Category: Intellectual Property

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Stanford and Cal Cooperate over Big Game

As a loyal Stanford alum, I don’t think I ever thought I’d see the day where Stanford and Cal would link arms over The Big Game. Thank goodness for the NFL, which has applied for a trademark on “The Big Game,” a title that has been applied for many decades to the annual football game between Stanford and Cal.

I’m hardly the first to think that the NFL’s behavior is ill-advised and heavy handed. A quick Google search turns up blog after blog making fun of the NFL’s behavior. That having been said, I’m curious…..Is there anyone other than NFL counsel who’s out there supporting this behavior or the asked-for result?

The NFL’s explanation is that they want to stop people from piggy-backing on the goodwill of the Super Bowl — you know, selling TV’s for “your big Super Bowl party.” In the story linked to above, the NFL says it sells sponsorship rights to Samsung, and suggests that the value of those rights would dissipate if they didn’t get the trademark. I’m a little surprised that someone isn’t defending this outcome as “correct” because it allows internalization of all social value from the Super Bowl to the NFL, thereby giving the NFL the proper market signal to invest in putting on its annual extravaganza. Perhaps I’ve missed it? Heaven knows I don’t read the whole blogosphere. Or, has the NFL taken us past the limits of the “internalize all externalities” policy?

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The Professor Exception and Work Made for Hire

A minor puzzle in copyright, but one of interest to faculty, is the continuing vitality of the so-called “professor exception” to the work made for hire rule. In a nutshell, the 1976 Copyright Act gives copyright to the employer for any work prepared by an employee within the scope of his or her employment. Traditionally, professors have retained copyright to their works – particularly their scholarly books and articles. But, if professors are employees of universities and they are expected to write, how does this traditional retention of copyright survive?

I am wondering if the answer lies in a nuanced understanding of the agency test promulgated by the Supreme Court in CCNV v. Reid. In particular, no one considers a professor the agent of her university when writing scholarship. If I say something outrageous in one my articles, people do not think that I speak on behalf of Boston College, nor would anyone expect to hold the university responsible for what I say. Thus, while a professor is an employee of the university in a payroll sense, he is not the university’s agent for purposes of the work made for hire doctrine because he does not write as the university’s agent.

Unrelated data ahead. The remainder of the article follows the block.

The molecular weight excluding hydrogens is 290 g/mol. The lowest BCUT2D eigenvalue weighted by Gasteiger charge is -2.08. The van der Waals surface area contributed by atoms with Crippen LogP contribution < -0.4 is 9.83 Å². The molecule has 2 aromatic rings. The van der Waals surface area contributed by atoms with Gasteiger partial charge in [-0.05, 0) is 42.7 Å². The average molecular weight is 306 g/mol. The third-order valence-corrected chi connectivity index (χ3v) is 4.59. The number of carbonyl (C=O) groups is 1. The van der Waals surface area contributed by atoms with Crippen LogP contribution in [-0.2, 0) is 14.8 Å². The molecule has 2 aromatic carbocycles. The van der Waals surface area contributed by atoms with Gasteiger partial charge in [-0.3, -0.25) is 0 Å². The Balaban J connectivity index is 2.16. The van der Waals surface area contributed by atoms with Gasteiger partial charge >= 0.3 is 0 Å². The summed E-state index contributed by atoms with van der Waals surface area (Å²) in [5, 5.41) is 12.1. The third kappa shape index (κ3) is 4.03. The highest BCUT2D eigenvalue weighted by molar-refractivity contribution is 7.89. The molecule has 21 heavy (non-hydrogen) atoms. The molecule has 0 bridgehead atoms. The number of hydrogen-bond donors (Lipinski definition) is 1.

Contrast this with how people would understand things if I were to say something outrageous in an exam I give to my students, or if I were to act inappropriately in class. In those situations, I think people would correctly understand that I am acting on Boston College’s behalf. If I committed a tort against students in those contexts (intentional infliction of emotional distress?), students would reasonably expect recourse against the university. However, to make the point again, people do not expect recourse against the university if I libel someone in my articles.

It occurs to me that this distinction may help sort out some of the tricky issues surrounding materials authored by professors for distance learning or other web-related content. In those cases (perhaps material for a branded distance learning course) where the professor is truly creating material on behalf of the university, copyright goes to the university under the agency test. In other cases where the professor writes for himself, copyright stays with the professor. Of course, contracts or other employment policies could alter this outcome. Thoughts?

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More litigation about – you guessed it – Jennifer Aniston topless pictures

The latest lawsuit is on CNN:

A Hollywood movie studio filed a lawsuit claiming gossip blogger Perez Hilton posted a stolen topless photograph of Jennifer Aniston on the Web. Universal City Studios Productions LLLP filed the suit Tuesday claiming the stolen image was posted on the perezhilton Internet site by Mario Lavandeira, aka Hilton. The picture was allegedly “misappropriated and illegally copied” during production or post-production of the 2006 romantic comedy hit “The Break-Up,” starring the actress and Vince Vaughn, the suit said. . . . The suit seeks an injunction barring further distribution of the picture and requests a court order “directing the U.S. Marshal to seize” the copyrighted material from the 28-year-old blogger.

Dan S. previously blogged about the last Jennifer Aniston nudity lawsuit, which involved allegations of breach of privacy by a paparazzi photographer. (For his excellent and very popular post, see here). The allegations in this new suit look a lot less complicated — they seem to be plain vanilla misappropriation. But as we know around here, a lawsuit involving Jennifer Aniston nude will always draw (lots of) reader attention.

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Best and Worst Internet Laws